Optimising Lung Health
| Educator
12th Aug, 2020Quick read

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Optimising Lung Health

 

Optimising Lung Health 

 

Recent global events such as bushfires and SARS-CoV-2 are contributing to the potential decline of lung health with unknown long-term effects. Pre-empting and meeting the needs of these health effects are paramount for avoiding a decline in quality of life.

Research has shown that even if a single micronutrient deficiency exists, immune function can be impaired and increase susceptibility to infectious disease (1).

A selection of some of the latest research regarding dietary, nutrient and lifestyle recommendations for lung health is shown below.

 

Factor

Impact on the lungs

Diet (1)

  • Research has shown that poor nutritional status predisposes an individual to infection.
  • High intake of fresh fruit and vegetables appears to have a beneficial effect on lung health and their consumption are recommended on a daily basis.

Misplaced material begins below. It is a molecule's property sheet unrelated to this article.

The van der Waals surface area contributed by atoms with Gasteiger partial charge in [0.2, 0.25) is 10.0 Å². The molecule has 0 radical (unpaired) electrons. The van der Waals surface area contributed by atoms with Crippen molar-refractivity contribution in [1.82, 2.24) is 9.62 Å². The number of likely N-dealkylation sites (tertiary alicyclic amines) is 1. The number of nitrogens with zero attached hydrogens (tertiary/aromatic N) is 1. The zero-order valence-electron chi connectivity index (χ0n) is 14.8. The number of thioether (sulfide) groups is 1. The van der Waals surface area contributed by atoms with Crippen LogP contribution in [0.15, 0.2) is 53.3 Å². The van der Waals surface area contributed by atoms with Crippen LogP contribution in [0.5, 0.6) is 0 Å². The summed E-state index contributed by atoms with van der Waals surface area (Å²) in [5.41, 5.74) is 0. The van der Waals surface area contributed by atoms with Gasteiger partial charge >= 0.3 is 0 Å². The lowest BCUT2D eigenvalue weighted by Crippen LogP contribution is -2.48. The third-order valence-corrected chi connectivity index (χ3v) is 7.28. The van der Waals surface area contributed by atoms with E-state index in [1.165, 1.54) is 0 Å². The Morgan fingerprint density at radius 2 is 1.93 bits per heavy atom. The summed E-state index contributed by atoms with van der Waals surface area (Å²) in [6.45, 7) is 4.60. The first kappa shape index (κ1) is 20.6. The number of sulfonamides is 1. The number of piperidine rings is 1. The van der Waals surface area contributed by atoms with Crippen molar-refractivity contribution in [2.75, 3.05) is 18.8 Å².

Dietary fibre and prebiotics (1,2,3,4)

 

  • Dietary fibre is a good source of microbiota accessible carbohydrates which provide the host with energy and improves intestinal health.
  • The beneficial effects of prebiotics are thought to be mediated primarily by increased absorption of short chain fatty acids (SCFAs) from the colon microbiome, providing protection against airway inflammation in the lungs through the induction of T regulatory cells and strengthening of the gastro-intestinal associated lymphoid tissue (GALT).